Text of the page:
Things come up in life that test our capacity to forgive, and these tests might come at any time. To forgive someone who has wronged you or injured you in ways that you weren’t even aware were possible isn’t always a simple task, especially if the wrongdoing or hurt occurred in the past. It’s not always easy to forgive someone.
But there’s a chance it doesn’t have to be that way. Perhaps we are the ones who are making things difficult for ourselves. After all, granting someone forgiveness does not alter the person you are forgiving; rather, it alters you.
The well-known social media blog Humans of New York recently published an article that told the experience of a man who did not have a relationship with his father. The tale was quite good, but it was one of the comments that followed it that caused a sensation on the internet.
Jennifer Thomas responded to the discussion with a remarkable anecdote about her daughter, one that provided this mother with all of the insight into forgiveness that she required:
Since she was four years old, my daughter has not had contact with her biological father. She’s 11 years old now. When she was two years old, he contacted me and asked if he could terminate his parental rights so that he could stop paying child support. I consented to this, and he was able to cease paying… I wanted to spare her the anguish that comes with having a father who is constantly moving about, and the fact that I had to give up some of my financial assistance to do so was more than worth it so that he can never let her down again.
I never once misled her about who her father was or where her father was… I have always responded to her inquiries in a manner that was suitable for her age whenever possible. He reached out to me when she was four years old and informed me that he had been diagnosed with cancer and would like to visit her.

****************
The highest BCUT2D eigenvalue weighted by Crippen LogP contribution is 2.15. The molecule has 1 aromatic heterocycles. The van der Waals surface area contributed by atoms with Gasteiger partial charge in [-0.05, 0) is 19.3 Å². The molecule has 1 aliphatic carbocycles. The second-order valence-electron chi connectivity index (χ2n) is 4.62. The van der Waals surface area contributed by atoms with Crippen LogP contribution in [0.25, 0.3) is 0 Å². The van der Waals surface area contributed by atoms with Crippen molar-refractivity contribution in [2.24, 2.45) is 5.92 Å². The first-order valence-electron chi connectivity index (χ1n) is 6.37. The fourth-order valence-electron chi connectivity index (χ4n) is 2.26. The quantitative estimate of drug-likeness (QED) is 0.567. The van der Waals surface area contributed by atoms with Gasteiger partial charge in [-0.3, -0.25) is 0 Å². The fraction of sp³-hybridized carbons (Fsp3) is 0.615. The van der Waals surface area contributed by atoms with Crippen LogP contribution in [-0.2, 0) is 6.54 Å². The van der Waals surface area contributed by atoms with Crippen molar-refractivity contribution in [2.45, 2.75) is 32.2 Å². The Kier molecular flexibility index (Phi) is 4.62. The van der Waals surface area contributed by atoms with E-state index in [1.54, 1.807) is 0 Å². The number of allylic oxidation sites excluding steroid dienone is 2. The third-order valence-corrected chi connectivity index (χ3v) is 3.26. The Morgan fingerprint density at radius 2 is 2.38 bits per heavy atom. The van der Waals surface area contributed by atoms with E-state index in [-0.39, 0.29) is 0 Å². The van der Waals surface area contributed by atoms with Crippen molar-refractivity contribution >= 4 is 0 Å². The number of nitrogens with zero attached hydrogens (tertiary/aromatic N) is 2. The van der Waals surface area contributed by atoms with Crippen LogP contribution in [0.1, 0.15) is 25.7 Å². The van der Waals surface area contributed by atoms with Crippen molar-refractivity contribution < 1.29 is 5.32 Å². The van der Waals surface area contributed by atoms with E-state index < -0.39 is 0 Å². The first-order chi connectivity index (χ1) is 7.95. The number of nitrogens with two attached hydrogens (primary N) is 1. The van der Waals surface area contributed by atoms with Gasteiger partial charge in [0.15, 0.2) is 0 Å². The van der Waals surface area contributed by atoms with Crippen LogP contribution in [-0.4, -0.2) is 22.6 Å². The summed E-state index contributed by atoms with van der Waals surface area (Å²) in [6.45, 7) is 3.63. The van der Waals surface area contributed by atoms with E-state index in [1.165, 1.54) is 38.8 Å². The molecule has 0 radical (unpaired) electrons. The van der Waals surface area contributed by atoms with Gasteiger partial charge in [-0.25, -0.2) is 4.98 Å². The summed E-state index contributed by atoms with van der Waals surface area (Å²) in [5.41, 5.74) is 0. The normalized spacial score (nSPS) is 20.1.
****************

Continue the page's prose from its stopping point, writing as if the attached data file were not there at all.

I reserved a day, and we arranged to meet in a park. He requested that we give him two hours. He was only there for twenty minutes, but after that, we never saw or heard from him again.
During the summer, we ran into someone who knows him, and during our conversation, they remarked on how much she resembles his older children. They went on to explain that he has found a job and is raising a family at this point.
The thought of how distressing that must be for my daughter caused a knot to form in the pit of my stomach. I decided to cut the chat short, and as we were getting into the car to depart, I looked over and saw that she was smiling.
She told her mother, “Mom… he finally figured out how to be a father.” That is an extremely kind gesture. I am delighted for his children.
And that is the day that a child of 11 years old taught me everything I need to know about being able to forgive.
God encourages each of us to have the faith of a child. I like to think that involves having the forgiving nature of a child. The lesson that we can all learn from this eleven-year-old is that we need to take something that seems impossible to do — forgiving other people — and transform it into something that is easy to do.